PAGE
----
WTO Meetings on Competition Policy
On 17 April, the WTO, UNCTAD and the World Bank organised a symposium on Competition Policy (CP) and the trading system. The WTO's Working Group on Trade and Competition Policy met on 19-20 April. The symposium gathered senior representatives from the CP and trade communities, academics and a very few NGOs such as Third World Network (TWN). According to observers, positions expressed in the symposium were reiterated in the Working Group, though in a more negotiation-oriented mode.
CP belongs to the so-called Work Programme decided at the 1996 Singapore WTO Ministerial (i.e. the issues recognised then as needing further study). Whether or not CP should be included in the
possible next round of trade negotiations is also the subject of debate in the preparatory process for the next Ministerial. (See BRIDGES Weekly Trade News Digest, Vol. 3, No 4, 1 February, 1999).
At present, there is no requirement that the WTO consider CP. Those who advocate action on CP in the WTO advance arguments based on two main elements. First, the absence of any global rule ensuring competition sharply contrasts with the global nature of business, and competition rules at the multilateral level could balance globalisation related investment and mergers. Second, CP could contribute to the overall objectives of the WTO, including the promotion of trade. Several developing countries and NGOs oppose negotiating multilateral rules on competition policy in the WTO. Fears include that the WTO national- and most favoured nation-treatment principles would allow big companies to enter national markets, displacing local companies and possibly facilitating concentration of global market power in a few large corporations. Several developing countries also say that a multilateral framework of rules on competition policy would be better negotiated in UNCTAD, which already has rules to control restrictive business practices.
Nevertheless, the EU as the main promoter of a possible multilateral agreement on CP pleads for the adoption of 'core principles of competition law and its enforcement' at multilateral level that would include basic national competition rules. The EC tabled a paper last week advocating this.
Along compatible lines, at the 17 April symposium, Canada drew lessons from the functioning of the TRIPs Agreement for competition law and policy at the multilateral level. Canada considered that the transition period formula provided by the TRIPs Agreement could be suitable for addressing the case of national regimes not yet in force. The U.S., though sharing the same concern for more co-operation at international level, seems not to favour a new instrument on competition policy, since it expressed its support for an evolutionary approach that could better take into account evolutions in antitrust law at national level. The U.S. said it would like to deepen case-specific co-operation mainly on a bilateral basis.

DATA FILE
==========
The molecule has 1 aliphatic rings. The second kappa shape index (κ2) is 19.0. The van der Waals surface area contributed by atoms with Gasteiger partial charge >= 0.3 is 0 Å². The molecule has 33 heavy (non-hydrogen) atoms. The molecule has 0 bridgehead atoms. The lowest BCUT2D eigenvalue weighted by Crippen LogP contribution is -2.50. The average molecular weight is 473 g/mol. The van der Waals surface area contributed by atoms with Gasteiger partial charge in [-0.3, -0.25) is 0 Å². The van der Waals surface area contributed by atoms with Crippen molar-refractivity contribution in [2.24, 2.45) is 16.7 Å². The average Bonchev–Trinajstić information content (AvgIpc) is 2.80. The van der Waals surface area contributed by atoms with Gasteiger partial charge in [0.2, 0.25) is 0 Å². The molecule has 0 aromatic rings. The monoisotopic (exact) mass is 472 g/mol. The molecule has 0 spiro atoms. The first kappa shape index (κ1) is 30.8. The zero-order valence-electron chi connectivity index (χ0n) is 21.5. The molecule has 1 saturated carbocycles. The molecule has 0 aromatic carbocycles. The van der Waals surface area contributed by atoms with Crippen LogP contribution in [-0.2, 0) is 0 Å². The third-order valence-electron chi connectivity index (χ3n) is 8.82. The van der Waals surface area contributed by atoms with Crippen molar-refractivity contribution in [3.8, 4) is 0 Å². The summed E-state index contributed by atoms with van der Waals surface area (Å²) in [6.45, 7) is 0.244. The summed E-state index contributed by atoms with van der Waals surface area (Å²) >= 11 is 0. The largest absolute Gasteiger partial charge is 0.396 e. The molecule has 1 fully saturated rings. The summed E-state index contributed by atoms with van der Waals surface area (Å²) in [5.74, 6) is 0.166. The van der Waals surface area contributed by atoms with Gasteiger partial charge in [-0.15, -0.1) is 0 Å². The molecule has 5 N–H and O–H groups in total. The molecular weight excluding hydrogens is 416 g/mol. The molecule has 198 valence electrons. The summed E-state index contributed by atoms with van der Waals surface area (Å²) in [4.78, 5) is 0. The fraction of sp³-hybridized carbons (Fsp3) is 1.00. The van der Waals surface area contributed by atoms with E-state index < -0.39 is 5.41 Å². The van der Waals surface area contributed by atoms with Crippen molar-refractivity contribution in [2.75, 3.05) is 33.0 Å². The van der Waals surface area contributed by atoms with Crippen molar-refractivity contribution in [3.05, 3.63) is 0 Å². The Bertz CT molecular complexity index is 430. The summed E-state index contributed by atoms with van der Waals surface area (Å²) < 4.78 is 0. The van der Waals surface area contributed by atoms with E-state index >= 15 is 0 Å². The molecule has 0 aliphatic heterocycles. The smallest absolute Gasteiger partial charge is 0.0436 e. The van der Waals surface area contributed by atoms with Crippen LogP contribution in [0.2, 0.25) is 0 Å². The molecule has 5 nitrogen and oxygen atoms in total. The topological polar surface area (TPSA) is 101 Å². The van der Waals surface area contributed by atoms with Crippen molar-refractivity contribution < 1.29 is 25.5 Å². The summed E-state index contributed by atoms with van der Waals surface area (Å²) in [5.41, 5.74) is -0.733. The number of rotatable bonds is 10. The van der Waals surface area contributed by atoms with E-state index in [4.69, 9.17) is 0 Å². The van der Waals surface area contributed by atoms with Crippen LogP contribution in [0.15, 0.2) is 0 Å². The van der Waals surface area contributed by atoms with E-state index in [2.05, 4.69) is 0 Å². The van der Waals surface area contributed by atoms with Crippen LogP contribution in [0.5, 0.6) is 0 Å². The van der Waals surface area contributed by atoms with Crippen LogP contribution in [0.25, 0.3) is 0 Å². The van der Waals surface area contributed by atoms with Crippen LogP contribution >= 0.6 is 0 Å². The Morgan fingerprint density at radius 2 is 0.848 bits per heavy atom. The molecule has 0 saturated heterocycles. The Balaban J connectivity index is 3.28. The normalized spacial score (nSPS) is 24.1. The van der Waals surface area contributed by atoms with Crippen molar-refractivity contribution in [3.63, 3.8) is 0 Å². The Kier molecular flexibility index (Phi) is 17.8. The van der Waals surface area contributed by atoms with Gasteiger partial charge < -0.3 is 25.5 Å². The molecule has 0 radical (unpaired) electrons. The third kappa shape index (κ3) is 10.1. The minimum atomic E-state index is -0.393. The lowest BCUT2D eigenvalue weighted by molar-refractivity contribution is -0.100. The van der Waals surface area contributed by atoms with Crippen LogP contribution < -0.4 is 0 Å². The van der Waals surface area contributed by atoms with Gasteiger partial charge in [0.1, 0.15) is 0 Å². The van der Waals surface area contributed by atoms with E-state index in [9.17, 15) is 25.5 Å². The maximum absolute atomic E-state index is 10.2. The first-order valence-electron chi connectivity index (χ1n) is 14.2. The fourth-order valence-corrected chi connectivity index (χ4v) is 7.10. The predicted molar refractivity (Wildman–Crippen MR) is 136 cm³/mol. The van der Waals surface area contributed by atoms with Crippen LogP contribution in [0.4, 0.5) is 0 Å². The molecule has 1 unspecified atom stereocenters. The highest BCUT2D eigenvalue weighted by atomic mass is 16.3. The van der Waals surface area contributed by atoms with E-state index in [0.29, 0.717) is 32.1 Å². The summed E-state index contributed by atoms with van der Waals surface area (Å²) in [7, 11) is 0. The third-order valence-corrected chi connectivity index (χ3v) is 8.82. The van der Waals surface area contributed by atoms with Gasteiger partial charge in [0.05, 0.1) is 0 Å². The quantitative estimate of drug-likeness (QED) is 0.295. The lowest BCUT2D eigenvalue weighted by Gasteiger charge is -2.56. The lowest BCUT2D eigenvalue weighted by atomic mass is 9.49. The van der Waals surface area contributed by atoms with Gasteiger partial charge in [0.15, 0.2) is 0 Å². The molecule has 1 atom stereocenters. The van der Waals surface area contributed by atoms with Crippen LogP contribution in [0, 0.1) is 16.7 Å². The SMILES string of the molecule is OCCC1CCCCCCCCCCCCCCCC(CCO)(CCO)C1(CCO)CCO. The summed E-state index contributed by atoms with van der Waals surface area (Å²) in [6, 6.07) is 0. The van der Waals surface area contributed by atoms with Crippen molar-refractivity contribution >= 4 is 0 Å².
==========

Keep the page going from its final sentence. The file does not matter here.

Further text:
Many developing country representatives shared the concern for implementing efficient competition policies, but at the Working Group the following week, differing views were expressed as to how to increase co-operation between national competition agencies without having legally-binding international rules. India emphasised that CP should emphasise the development dimension into account in its elaboration and implementation. In the Working Group India responded to the EC paper saying that its conclusions were premature, and that the "educative process" in the Working Group should be continued, particularly since the development dimension is only now coming into the discussions. India also reiterated that a number of existing WTO provisions, such as those on anti-dumping, effectively deny foreign producers effective equality of opportunities, thus undermining WTO market-opening commitments.
Brazil expressed support for the idea of enhancing international co-operation and cost-sharing for increasingly international and expensive CP investigations. It specifically would like the definition of core principles at international level (including national treatment and MFN) to be integrated into co-operation agreements with different commitments corresponding to the development level of each country. Brazil also favours other educative tools at international level. It advocates for example for a world report on competition.
India agreed with Brazil that even in the development of national competition policy regimes, there is a need to consider different levels of development, different cultural contexts in which the
regimes will be implemented, the different levels of resources and institutions available for this implementation.
Trade: WTO Competition rules is just global "welfare" for TNCs, SUNS, 23 April, 1999; ICTSD Internal Files.